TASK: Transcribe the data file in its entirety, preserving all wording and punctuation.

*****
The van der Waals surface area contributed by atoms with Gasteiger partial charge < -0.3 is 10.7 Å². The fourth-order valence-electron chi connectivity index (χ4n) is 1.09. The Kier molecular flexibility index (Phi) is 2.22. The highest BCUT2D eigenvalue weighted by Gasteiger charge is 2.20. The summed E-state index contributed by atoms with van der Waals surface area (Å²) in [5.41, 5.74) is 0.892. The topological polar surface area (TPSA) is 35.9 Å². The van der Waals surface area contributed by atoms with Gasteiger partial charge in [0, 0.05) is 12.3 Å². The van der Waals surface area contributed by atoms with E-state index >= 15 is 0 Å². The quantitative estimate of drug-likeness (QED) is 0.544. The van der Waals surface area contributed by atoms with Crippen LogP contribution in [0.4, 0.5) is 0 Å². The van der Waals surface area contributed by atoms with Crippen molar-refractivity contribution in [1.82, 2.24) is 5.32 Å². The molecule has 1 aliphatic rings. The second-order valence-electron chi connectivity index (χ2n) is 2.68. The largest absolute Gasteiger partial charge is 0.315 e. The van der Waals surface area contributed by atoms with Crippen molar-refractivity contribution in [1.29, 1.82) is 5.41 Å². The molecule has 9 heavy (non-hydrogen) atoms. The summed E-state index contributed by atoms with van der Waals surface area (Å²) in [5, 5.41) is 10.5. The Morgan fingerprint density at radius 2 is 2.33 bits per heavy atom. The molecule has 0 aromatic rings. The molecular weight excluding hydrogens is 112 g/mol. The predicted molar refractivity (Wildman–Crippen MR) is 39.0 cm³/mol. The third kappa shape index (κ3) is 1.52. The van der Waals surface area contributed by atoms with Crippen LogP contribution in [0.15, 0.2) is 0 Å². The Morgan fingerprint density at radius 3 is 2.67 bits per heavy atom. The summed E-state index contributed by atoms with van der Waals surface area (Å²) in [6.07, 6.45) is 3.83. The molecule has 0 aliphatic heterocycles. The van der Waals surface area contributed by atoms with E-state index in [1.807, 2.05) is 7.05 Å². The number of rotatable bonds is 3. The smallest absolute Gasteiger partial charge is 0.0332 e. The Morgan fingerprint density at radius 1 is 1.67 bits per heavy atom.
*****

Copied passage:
The van der Waals surface area contributed by atoms with Gasteiger partial charge < -0.3 is 10.7 Å². The fourth-order valence-electron chi connectivity index (χ4n) is 1.09. The Kier molecular flexibility index (Phi) is 2.22. The highest BCUT2D eigenvalue weighted by Gasteiger charge is 2.20. The summed E-state index contributed by atoms with van der Waals surface area (Å²) in [5.41, 5.74) is 0.892. The topological polar surface area (TPSA) is 35.9 Å². The van der Waals surface area contributed by atoms with Gasteiger partial charge in [0, 0.05) is 12.3 Å². The van der Waals surface area contributed by atoms with E-state index >= 15 is 0 Å². The quantitative estimate of drug-likeness (QED) is 0.544. The van der Waals surface area contributed by atoms with Crippen LogP contribution in [0.4, 0.5) is 0 Å². The van der Waals surface area contributed by atoms with Crippen molar-refractivity contribution in [1.82, 2.24) is 5.32 Å². The molecule has 1 aliphatic rings. The second-order valence-electron chi connectivity index (χ2n) is 2.68. The largest absolute Gasteiger partial charge is 0.315 e. The van der Waals surface area contributed by atoms with Crippen molar-refractivity contribution in [1.29, 1.82) is 5.41 Å². The molecule has 9 heavy (non-hydrogen) atoms. The summed E-state index contributed by atoms with van der Waals surface area (Å²) in [5, 5.41) is 10.5. The Morgan fingerprint density at radius 2 is 2.33 bits per heavy atom. The molecule has 0 aromatic rings. The molecular weight excluding hydrogens is 112 g/mol. The predicted molar refractivity (Wildman–Crippen MR) is 39.0 cm³/mol. The third kappa shape index (κ3) is 1.52. The van der Waals surface area contributed by atoms with Crippen LogP contribution in [0.15, 0.2) is 0 Å². The Morgan fingerprint density at radius 3 is 2.67 bits per heavy atom. The summed E-state index contributed by atoms with van der Waals surface area (Å²) in [6.07, 6.45) is 3.83. The molecule has 0 aliphatic heterocycles. The van der Waals surface area contributed by atoms with E-state index in [1.807, 2.05) is 7.05 Å². The number of rotatable bonds is 3. The smallest absolute Gasteiger partial charge is 0.0332 e. The Morgan fingerprint density at radius 1 is 1.67 bits per heavy atom.